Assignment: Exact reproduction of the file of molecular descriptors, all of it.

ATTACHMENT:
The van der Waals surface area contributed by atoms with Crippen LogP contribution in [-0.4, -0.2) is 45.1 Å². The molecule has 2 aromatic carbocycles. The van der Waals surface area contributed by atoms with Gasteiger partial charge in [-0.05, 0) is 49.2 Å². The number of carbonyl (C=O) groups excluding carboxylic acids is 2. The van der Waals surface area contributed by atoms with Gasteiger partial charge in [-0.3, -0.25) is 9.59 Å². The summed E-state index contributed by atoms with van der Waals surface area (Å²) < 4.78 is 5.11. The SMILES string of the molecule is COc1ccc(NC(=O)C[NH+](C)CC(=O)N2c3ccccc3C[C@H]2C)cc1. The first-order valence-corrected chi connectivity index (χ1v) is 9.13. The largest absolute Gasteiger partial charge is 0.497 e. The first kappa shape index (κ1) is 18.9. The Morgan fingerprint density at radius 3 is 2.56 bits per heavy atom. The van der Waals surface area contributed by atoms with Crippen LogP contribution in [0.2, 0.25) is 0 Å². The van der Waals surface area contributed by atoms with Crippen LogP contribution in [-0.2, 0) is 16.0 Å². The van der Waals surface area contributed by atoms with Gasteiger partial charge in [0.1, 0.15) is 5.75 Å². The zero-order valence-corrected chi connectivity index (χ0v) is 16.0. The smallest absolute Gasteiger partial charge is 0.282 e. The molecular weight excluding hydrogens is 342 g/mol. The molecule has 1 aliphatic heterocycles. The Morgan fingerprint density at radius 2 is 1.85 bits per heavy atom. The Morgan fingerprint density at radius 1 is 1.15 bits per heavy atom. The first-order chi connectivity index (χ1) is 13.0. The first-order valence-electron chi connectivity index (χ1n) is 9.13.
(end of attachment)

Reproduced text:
The van der Waals surface area contributed by atoms with Crippen LogP contribution in [-0.4, -0.2) is 45.1 Å². The molecule has 2 aromatic carbocycles. The van der Waals surface area contributed by atoms with Gasteiger partial charge in [-0.05, 0) is 49.2 Å². The number of carbonyl (C=O) groups excluding carboxylic acids is 2. The van der Waals surface area contributed by atoms with Gasteiger partial charge in [-0.3, -0.25) is 9.59 Å². The summed E-state index contributed by atoms with van der Waals surface area (Å²) < 4.78 is 5.11. The SMILES string of the molecule is COc1ccc(NC(=O)C[NH+](C)CC(=O)N2c3ccccc3C[C@H]2C)cc1. The first-order valence-corrected chi connectivity index (χ1v) is 9.13. The largest absolute Gasteiger partial charge is 0.497 e. The first kappa shape index (κ1) is 18.9. The Morgan fingerprint density at radius 3 is 2.56 bits per heavy atom. The van der Waals surface area contributed by atoms with Crippen LogP contribution in [0.2, 0.25) is 0 Å². The van der Waals surface area contributed by atoms with Crippen LogP contribution in [-0.2, 0) is 16.0 Å². The van der Waals surface area contributed by atoms with Gasteiger partial charge in [0.1, 0.15) is 5.75 Å². The zero-order valence-corrected chi connectivity index (χ0v) is 16.0. The smallest absolute Gasteiger partial charge is 0.282 e. The molecular weight excluding hydrogens is 342 g/mol. The molecule has 1 aliphatic heterocycles. The Morgan fingerprint density at radius 2 is 1.85 bits per heavy atom. The Morgan fingerprint density at radius 1 is 1.15 bits per heavy atom. The first-order chi connectivity index (χ1) is 13.0. The first-order valence-electron chi connectivity index (χ1n) is 9.13.